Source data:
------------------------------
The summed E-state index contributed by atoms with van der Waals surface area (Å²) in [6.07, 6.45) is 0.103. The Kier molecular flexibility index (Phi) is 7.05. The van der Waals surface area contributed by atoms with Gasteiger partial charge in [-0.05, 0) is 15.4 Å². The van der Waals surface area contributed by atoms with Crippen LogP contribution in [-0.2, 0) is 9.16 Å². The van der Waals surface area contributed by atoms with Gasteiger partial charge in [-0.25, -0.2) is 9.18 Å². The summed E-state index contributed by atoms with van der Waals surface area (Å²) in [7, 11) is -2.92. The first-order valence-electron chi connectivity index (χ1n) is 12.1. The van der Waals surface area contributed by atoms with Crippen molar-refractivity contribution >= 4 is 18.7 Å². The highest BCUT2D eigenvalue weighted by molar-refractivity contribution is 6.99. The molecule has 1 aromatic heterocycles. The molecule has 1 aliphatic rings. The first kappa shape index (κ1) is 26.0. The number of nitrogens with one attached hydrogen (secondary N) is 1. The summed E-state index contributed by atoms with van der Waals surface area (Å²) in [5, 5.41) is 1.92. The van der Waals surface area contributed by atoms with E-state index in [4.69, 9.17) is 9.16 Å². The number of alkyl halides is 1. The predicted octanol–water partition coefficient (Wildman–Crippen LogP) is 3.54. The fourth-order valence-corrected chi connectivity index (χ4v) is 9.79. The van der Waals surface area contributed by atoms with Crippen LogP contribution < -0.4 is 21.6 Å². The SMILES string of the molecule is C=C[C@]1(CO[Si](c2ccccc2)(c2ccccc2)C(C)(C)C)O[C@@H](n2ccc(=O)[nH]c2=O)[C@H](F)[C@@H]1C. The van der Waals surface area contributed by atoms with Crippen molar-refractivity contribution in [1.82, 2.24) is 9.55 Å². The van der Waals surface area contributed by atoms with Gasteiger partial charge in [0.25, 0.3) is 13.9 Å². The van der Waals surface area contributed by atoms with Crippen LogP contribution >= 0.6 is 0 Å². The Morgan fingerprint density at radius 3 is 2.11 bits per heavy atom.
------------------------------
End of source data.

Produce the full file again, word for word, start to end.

The summed E-state index contributed by atoms with van der Waals surface area (Å²) in [6.07, 6.45) is 0.103. The Kier molecular flexibility index (Phi) is 7.05. The van der Waals surface area contributed by atoms with Gasteiger partial charge in [-0.05, 0) is 15.4 Å². The van der Waals surface area contributed by atoms with Crippen LogP contribution in [-0.2, 0) is 9.16 Å². The van der Waals surface area contributed by atoms with Gasteiger partial charge in [-0.25, -0.2) is 9.18 Å². The summed E-state index contributed by atoms with van der Waals surface area (Å²) in [7, 11) is -2.92. The first-order valence-electron chi connectivity index (χ1n) is 12.1. The van der Waals surface area contributed by atoms with Crippen molar-refractivity contribution >= 4 is 18.7 Å². The highest BCUT2D eigenvalue weighted by molar-refractivity contribution is 6.99. The molecule has 1 aromatic heterocycles. The molecule has 1 aliphatic rings. The first kappa shape index (κ1) is 26.0. The number of nitrogens with one attached hydrogen (secondary N) is 1. The summed E-state index contributed by atoms with van der Waals surface area (Å²) in [5, 5.41) is 1.92. The van der Waals surface area contributed by atoms with E-state index in [4.69, 9.17) is 9.16 Å². The number of alkyl halides is 1. The predicted octanol–water partition coefficient (Wildman–Crippen LogP) is 3.54. The fourth-order valence-corrected chi connectivity index (χ4v) is 9.79. The van der Waals surface area contributed by atoms with Crippen LogP contribution < -0.4 is 21.6 Å². The SMILES string of the molecule is C=C[C@]1(CO[Si](c2ccccc2)(c2ccccc2)C(C)(C)C)O[C@@H](n2ccc(=O)[nH]c2=O)[C@H](F)[C@@H]1C. The van der Waals surface area contributed by atoms with Crippen molar-refractivity contribution in [1.82, 2.24) is 9.55 Å². The van der Waals surface area contributed by atoms with Gasteiger partial charge in [0.25, 0.3) is 13.9 Å². The van der Waals surface area contributed by atoms with Crippen LogP contribution >= 0.6 is 0 Å². The Morgan fingerprint density at radius 3 is 2.11 bits per heavy atom.